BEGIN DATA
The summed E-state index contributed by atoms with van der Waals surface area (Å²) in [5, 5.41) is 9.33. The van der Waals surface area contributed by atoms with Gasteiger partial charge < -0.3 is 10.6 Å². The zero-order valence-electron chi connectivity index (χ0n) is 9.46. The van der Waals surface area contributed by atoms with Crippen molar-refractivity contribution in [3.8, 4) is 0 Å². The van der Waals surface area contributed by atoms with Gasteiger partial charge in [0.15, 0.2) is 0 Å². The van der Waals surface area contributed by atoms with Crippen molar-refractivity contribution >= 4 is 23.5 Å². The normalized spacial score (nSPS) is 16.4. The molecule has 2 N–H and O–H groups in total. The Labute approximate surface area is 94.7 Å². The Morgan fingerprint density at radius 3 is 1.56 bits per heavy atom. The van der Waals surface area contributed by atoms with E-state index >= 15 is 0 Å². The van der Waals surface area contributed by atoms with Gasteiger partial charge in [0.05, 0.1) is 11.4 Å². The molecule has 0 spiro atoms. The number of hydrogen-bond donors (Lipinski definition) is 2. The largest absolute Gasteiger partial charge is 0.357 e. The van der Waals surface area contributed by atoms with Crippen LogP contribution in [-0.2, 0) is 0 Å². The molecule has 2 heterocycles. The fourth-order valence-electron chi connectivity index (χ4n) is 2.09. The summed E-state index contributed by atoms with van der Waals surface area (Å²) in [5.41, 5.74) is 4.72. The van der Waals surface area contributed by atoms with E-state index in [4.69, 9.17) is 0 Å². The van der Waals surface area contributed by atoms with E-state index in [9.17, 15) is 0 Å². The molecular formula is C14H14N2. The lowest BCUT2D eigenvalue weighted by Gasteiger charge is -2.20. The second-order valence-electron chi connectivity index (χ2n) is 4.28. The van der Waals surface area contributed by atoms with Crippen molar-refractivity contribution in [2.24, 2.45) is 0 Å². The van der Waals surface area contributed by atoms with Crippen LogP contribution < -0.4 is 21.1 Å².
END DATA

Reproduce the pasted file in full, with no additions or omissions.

The summed E-state index contributed by atoms with van der Waals surface area (Å²) in [5, 5.41) is 9.33. The van der Waals surface area contributed by atoms with Gasteiger partial charge < -0.3 is 10.6 Å². The zero-order valence-electron chi connectivity index (χ0n) is 9.46. The van der Waals surface area contributed by atoms with Crippen molar-refractivity contribution in [3.8, 4) is 0 Å². The van der Waals surface area contributed by atoms with Gasteiger partial charge in [0.15, 0.2) is 0 Å². The van der Waals surface area contributed by atoms with Crippen molar-refractivity contribution >= 4 is 23.5 Å². The normalized spacial score (nSPS) is 16.4. The molecule has 2 N–H and O–H groups in total. The Labute approximate surface area is 94.7 Å². The Morgan fingerprint density at radius 3 is 1.56 bits per heavy atom. The van der Waals surface area contributed by atoms with E-state index >= 15 is 0 Å². The van der Waals surface area contributed by atoms with Gasteiger partial charge in [0.05, 0.1) is 11.4 Å². The molecule has 0 spiro atoms. The number of hydrogen-bond donors (Lipinski definition) is 2. The largest absolute Gasteiger partial charge is 0.357 e. The van der Waals surface area contributed by atoms with Crippen LogP contribution in [-0.2, 0) is 0 Å². The molecule has 2 heterocycles. The fourth-order valence-electron chi connectivity index (χ4n) is 2.09. The summed E-state index contributed by atoms with van der Waals surface area (Å²) in [5.41, 5.74) is 4.72. The van der Waals surface area contributed by atoms with E-state index in [4.69, 9.17) is 0 Å². The van der Waals surface area contributed by atoms with E-state index in [9.17, 15) is 0 Å². The molecular formula is C14H14N2. The lowest BCUT2D eigenvalue weighted by Gasteiger charge is -2.20. The second-order valence-electron chi connectivity index (χ2n) is 4.28. The van der Waals surface area contributed by atoms with Crippen molar-refractivity contribution in [2.24, 2.45) is 0 Å². The van der Waals surface area contributed by atoms with Crippen LogP contribution < -0.4 is 21.1 Å².